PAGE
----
What else should I write? Oh, woe is me, getting ready for Christmas was so hard. Day care is crazy and wacky! I can’t find the silly details and complaints to focus on and make funny when all I can feel is gratitude for what I have. And I don’t think anyone feels they have the right to complain about anything yet.

OliphantI was back home in the Newtown area for Christmas to visit family. For the most part we had a lovely time, but you could still feel sadness. Every business with a sign out front had a message for “our neighbors in Newtown,” there were notices for vigils and donations, and all flags were at half-staff. Christmas candles took on more than their usual meaning.

Usually after an event like this happens the tributes seem false. As my husband pointed out, people have this weird response where they all rush to find their connection to the place (well, I did). But this one feels different. It really does feel like everybody’s mourning. As a friend of mine said, it felt like this was happening to all of us – we were all damaged.

At the same time, it didn’t. I was able to get through Christmas pretty normally, and busy myself with packing, wrapping, cooking, hosting, traveling, visiting, being distracted by (and appreciating more) the time with family. It was the day after Christmas that the sorrow hit me again, and I wondered how the Newtown families got through it.

Our brains do this weird thing when tragedy hits, focusing on that one detail that maybe keeps us from thinking about bigger things. For me it was worrying about gifts that had been bought and wrapped, only to be returned. I think about Christmases to come, and how it might feel to be a symbol of a national tragedy. Every December holiday season will be a double-whammy for the people affected by this.

Adam ZygusI’ve been listening to the news on the sly, still trying to shield my kids from most of it. I hear the negative chatter about gun control and runs at gun shops for those who feel it’s their last chance to buy a semi-automatic. But then my heart actually swells when I hear about police buybacks where they run out of rewards because too many people brought their guns to turn in.

We’ve heard from friends who live in Newtown and are tired of the hoopla. There are well-meaning people who come to try and help, but then there is a dark side: they’ve seen people taking pictures of themselves in front of memorials, and others who were actually looking to mooch free food and presents for their kids. People are weird.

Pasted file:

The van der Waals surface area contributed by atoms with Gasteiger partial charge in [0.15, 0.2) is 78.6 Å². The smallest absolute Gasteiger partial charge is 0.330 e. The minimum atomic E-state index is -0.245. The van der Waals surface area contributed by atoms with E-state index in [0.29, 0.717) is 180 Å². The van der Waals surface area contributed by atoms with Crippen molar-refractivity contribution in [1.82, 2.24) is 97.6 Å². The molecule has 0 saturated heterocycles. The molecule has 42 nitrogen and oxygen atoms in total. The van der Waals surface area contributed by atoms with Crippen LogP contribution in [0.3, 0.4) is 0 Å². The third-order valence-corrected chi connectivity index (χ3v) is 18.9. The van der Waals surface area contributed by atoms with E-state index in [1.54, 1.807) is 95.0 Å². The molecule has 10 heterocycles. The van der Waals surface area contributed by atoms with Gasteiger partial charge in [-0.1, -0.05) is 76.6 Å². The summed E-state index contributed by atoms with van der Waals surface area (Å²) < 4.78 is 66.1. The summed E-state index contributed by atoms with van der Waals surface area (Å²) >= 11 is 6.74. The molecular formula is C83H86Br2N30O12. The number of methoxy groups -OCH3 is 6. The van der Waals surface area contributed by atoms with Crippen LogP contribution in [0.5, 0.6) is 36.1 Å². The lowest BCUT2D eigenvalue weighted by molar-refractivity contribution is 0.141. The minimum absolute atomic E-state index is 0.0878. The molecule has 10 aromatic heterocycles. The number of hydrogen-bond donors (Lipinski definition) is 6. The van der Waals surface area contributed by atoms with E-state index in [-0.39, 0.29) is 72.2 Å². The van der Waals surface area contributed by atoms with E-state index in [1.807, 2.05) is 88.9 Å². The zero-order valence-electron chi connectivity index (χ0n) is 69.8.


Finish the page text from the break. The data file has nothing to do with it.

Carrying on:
In the moving on, everyone immediately rushes to blame, fix, and point to their own reasons for why these things happen. Any logical person (especially one without a political agenda) knows that these things happen for a number of reasons, and we have much work to do to address them. But we can, and we should. In many ways, we are a very sick society, and in others, a very strong one. We have the ability to make change and help each other – we simply have to remember to do these things on a daily basis.

While embracing my firefighter uncle and cousin, I thought of the first responders who are always in harms’ way. After the shootings I read this comment: “Joel Faxon, a member of the Newtown Police Commission, said the trauma experienced by the officers should be treated no differently from physical injuries.” (Hampshire Gazette, Dec. 21)

This is profound and true. I bear witness to traumas beyond imagination that both my firefighter relatives and my ER nurse mother have dealt with throughout the years. Perhaps the discussion on mental health care will finally change, especially when we see the ravages brought on by those who fall through the very big cracks in a wildly broken system.

I wonder if Wayne LaPierre would have to see what first responders see in order to really understand the reality of what happens to people at the wrong end of a gun barrel. Would that get through to him? I wonder if the NRA is finally, a bit pathetically, taking themselves out of the discussion with their own ridiculously stupid response to this situation. We can only hope.

I know we will move on, and we should. The story is already gone from the top of the news cycle. But we should also not forget. I don’t want our collective memory to be short on this, as it is on so many topics in the 24/7 news and information world. (Does anyone remember Hurricane Sandy?)

During the crush of media coverage and the confusion of the first days after the shooting, I heard a quote that stuck with me. It was a father in Newtown who said, “We’re going to do our business (of grieving) here, and then we’ll be back. You haven’t heard the last of us.” I truly and sincerely hope that was a promise.